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Geophysical and geological studies of margin evolution: impacts of sea level fluctuations, tectonic deformation, and climate


Understanding modern process that shape continental margins has both scientific and societal relevance. By studying modern marine deposits, where the stratigraphy can be imaged at unprecedented scales and accurately dated with radiocarbon techniques, we can assess the link between the forcing factors and the consequent deposit. Toward this goal, this thesis presents geological and geophysical data that provide new insights into how different forcing mechanisms (e.g., sea level fluctuations, tectonic deformation, climate variability, glacial lake drainage) shaped continental margins. Three different margins were examined: San Onofre, CA, Block Island Sound, RI, and the Beaufort Margin, Arctic Ocean. In San Onofre, CHIRP data on the shelf imaged multiple transgressive deposits that gave insights into their controlling processes. Although numerous faults dissect the area, there is no evidence of recent activity or deformation on the fault systems offshore San Onofre. Instead, the rate of sea level rise, sediment supply, and preexisting morphology were found to be the controlling factors in sediment dispersal. Compressional features were imaged along the Cristianitos fault that runs from onshore to offshore in the study area. This suggests that the fault is actually a strike-slip fault with a down-to-the-northwest dip-slip component, versus a simple normal fault as purported.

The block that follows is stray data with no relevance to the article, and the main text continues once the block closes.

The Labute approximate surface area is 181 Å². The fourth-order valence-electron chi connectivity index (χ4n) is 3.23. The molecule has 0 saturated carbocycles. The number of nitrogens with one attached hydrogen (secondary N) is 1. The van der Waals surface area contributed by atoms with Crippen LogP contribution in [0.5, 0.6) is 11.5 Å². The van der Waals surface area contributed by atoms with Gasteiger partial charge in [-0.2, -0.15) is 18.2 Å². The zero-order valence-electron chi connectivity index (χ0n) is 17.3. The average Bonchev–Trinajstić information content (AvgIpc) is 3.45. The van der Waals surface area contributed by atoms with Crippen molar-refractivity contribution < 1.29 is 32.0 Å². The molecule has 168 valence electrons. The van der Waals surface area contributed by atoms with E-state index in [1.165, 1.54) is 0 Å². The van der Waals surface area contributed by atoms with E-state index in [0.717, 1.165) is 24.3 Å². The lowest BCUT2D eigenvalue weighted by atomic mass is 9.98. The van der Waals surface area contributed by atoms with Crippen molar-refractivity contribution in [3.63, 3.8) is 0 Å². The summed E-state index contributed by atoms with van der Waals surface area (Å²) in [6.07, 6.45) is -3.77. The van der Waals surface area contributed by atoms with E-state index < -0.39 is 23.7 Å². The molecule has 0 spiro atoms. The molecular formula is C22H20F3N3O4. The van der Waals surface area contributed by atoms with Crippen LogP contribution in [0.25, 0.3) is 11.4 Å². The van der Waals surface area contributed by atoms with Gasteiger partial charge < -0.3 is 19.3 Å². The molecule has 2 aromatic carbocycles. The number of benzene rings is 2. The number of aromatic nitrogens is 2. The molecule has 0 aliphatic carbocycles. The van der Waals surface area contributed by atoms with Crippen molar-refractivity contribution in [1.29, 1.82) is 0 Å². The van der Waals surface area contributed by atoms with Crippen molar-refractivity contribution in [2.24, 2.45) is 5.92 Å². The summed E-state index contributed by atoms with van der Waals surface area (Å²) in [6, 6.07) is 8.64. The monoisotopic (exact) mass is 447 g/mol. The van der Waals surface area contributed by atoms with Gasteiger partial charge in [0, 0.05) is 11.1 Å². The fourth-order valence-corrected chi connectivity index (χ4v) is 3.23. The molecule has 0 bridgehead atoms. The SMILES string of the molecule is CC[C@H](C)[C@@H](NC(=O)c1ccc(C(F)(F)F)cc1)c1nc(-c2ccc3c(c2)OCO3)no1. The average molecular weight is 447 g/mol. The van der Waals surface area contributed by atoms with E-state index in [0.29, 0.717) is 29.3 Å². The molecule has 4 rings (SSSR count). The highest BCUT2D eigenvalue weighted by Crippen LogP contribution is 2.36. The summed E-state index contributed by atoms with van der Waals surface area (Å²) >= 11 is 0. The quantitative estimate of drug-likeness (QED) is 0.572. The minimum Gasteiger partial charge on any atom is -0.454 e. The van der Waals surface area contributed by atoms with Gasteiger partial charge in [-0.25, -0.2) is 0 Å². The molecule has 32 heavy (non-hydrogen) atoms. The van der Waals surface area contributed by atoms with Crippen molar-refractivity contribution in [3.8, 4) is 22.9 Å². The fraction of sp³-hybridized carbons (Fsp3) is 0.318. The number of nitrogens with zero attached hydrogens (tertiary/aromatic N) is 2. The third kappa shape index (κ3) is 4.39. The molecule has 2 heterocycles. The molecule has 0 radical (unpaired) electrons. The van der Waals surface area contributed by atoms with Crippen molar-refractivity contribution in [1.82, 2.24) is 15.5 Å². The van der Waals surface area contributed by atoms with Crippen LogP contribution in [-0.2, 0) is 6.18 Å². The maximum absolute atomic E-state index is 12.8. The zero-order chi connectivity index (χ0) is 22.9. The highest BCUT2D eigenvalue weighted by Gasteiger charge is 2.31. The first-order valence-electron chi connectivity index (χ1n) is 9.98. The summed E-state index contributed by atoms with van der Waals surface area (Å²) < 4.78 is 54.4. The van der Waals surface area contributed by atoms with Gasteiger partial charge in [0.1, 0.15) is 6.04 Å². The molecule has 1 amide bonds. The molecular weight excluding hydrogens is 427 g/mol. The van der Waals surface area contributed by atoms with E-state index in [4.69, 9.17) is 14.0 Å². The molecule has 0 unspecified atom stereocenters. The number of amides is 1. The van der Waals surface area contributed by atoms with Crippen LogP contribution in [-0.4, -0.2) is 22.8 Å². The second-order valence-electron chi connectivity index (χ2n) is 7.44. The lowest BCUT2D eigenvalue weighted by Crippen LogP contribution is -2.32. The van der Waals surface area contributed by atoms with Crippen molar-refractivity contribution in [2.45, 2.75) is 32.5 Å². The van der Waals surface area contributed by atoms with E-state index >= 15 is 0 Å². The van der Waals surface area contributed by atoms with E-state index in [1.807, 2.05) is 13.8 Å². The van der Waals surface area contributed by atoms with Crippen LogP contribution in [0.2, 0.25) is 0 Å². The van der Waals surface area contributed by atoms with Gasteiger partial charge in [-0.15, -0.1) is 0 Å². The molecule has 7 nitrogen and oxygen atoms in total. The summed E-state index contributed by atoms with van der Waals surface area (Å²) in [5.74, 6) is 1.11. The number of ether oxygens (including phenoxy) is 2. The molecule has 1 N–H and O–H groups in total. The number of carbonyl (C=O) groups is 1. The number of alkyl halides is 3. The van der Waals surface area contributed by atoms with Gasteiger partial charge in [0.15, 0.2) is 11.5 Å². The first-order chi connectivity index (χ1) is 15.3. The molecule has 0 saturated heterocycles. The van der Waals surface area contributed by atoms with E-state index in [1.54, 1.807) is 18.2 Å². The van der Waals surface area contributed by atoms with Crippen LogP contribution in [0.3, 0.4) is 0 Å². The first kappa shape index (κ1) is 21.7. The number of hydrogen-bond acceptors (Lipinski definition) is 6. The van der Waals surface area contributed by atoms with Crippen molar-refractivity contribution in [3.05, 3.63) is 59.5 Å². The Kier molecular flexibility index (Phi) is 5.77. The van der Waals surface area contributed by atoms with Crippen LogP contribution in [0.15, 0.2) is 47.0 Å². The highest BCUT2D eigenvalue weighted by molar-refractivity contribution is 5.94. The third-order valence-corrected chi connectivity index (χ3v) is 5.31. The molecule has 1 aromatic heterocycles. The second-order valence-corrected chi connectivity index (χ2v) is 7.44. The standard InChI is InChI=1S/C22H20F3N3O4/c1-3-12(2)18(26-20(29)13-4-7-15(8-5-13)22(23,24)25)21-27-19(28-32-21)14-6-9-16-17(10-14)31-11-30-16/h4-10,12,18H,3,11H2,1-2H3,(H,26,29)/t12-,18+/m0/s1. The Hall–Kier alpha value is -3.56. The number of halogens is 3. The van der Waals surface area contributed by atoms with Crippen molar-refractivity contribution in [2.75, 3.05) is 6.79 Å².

In Block Island Sound, CHIRP data, scanned 3.5 kHz seismic profiles, and bathymetry data provide important insights into the morphologic evolution of the sound and the draining manner of glacial lakes that formerly occupied Block Island Sound and neighboring Long Island Sound. Architecture of sediment units imaged in the seismic data and erosive features imaged by bathymetry data suggest a rapid draining of the glacial lakes. Only partial infill of erosive features in Block Island Sound suggests a rapid transgression and/or a lack of modern sediment deposition.

Along the Beaufort Margin, seismic data and sediment cores were used to constrain the deglacial history of the area. Oxygen isotopes document a large input of freshwater that entered the Arctic via the Mackenzie River. Timing of this event correlates with the onset of the Younger Dryas cold period, suggesting that this flood may have triggered the attendant climate cool period. This study reveals that the slope west of the Mackenzie River has higher rates of Holocene sedimentation, suggesting it is influenced more by Barrow Canyon and continental runoff. The slope east of the Mackenzie River has a much stronger record of Mackenzie input, including a rapid depositional event. Ice rafted debris from the Amundsen Gulf is observed throughout most of the margin, but more prevalent in the eastern Beaufort.

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